Members of the team connect on virtual Rounds

At the start of COVID-19 lockdown last year, Fred saw in his client in the community: “Their state of mental health was rapidly falling. There was medication non-compliance. They were becoming delusional,” he recalls. “I continued to call on the client. I still walked and talked with them to help them release stress. I monitored their medications. You build trust. Slowly, I could see medications and supports helping, and they did not need to go to the hospital.”

Fred is a mental health clinician and 20-year veteran member of Mount Sinai Hospital’s Assertive Community Treatment Team (ACTT). This team of social workers, who speak several languages, provides a unique, culturally-sensitive mental health outreach service for people with various ethno-specific backgrounds who experience severe, persistent and complex mental health challenges. They work with clients to maximize treatment participation, redevelop social skills with their families and network, and learn skills to become less dependant on hospitals and understand how to access community services.

“Our team helps keep these vulnerable individuals well, in the community. They provide them with culturally competent care, almost daily support and effective treatment. That helps clients remain out of the hospital environment,” says Sami-Beth Kuchar, Director, Department of Psychiatry, Mount Sinai Hospital.

The ACTT initiative at Mount Sinai was launched in the early 2000s, based on the well-established U.S. model of providing team-based care in the community.

More unique team

The hospital collaborated with community groups to identify larger underserved communities in the region, and built its ACT team to specifically meet the needs of these client populations.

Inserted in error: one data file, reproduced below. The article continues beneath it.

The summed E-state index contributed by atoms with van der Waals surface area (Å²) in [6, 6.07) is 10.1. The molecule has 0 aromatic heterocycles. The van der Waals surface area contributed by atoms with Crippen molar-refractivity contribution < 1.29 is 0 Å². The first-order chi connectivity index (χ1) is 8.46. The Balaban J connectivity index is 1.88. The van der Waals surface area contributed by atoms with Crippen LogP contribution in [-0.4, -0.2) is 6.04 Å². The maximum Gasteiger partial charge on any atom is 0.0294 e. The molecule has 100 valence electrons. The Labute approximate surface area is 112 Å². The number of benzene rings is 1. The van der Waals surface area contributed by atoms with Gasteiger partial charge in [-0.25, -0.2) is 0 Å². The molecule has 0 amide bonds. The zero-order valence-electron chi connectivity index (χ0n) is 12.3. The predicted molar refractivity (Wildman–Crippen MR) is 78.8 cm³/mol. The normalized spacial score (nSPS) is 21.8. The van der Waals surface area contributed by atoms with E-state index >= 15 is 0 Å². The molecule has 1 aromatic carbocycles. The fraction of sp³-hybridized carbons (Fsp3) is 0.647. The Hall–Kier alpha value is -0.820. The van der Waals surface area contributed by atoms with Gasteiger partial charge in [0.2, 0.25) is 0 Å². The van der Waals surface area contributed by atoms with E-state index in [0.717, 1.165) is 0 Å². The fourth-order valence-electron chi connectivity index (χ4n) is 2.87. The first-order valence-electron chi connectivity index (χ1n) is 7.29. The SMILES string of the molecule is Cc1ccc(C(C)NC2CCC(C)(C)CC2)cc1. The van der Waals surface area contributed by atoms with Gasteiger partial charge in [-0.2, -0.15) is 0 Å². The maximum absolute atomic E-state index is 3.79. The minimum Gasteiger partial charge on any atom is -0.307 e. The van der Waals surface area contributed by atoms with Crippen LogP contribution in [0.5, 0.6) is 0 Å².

“We are the only ethno-racial focused ACT team, providing culturally informed practice to support these individuals,” says Dr. Samuel Law, ACTT Medical Director and Psychiatrist, who collaborates with colleague and fellow Psychiatrist, Dr. Lisa Andermann and Program Manager, Wendy Chow.

“Many of the groups with mental health challenges we work with are unilingual. Without supports, they have a difficult time accessing mental health services and communicating their needs which often leads to delayed help-seeking – and then they become quite ill, necessitating treatment in hospital,” adds Dr. Law.

He explains how the team uses culturally-validated research to inform ways to engage and diagnose, such as by bridging the explanatory medical language using a symptom-based checklist and applying a more anthropological, cross-cultural approach to explore, ‘how do they understand how the illness impacts them?’

“When a patient is not well, you need a lot of patience and understanding to support them. We are in the same or similar cultures. Sometimes it’s the small details that are very significant that help you relate to what they are doing or why they are acting a certain way,” says Fred.

Support at an unprecedented time

2 men in masks, looking at their computersDespite the pandemic, Fred and his fellow team members, Anna, Gesland, Heidi, Jinhee, Loi, Shankari, Tao, Trang, William, Ye and Yoki, support clients from the Chinese, Vietnamese, Tamil, and Korean communities and others of South East Asian, Aboriginal, and Black heritage. They continue to build trust and vital relationships, which is always at the heart of what they do.

The ACT team has recently moved to a new, more client-centred, multi-functional facility made possible through the generosity of the Kwong family.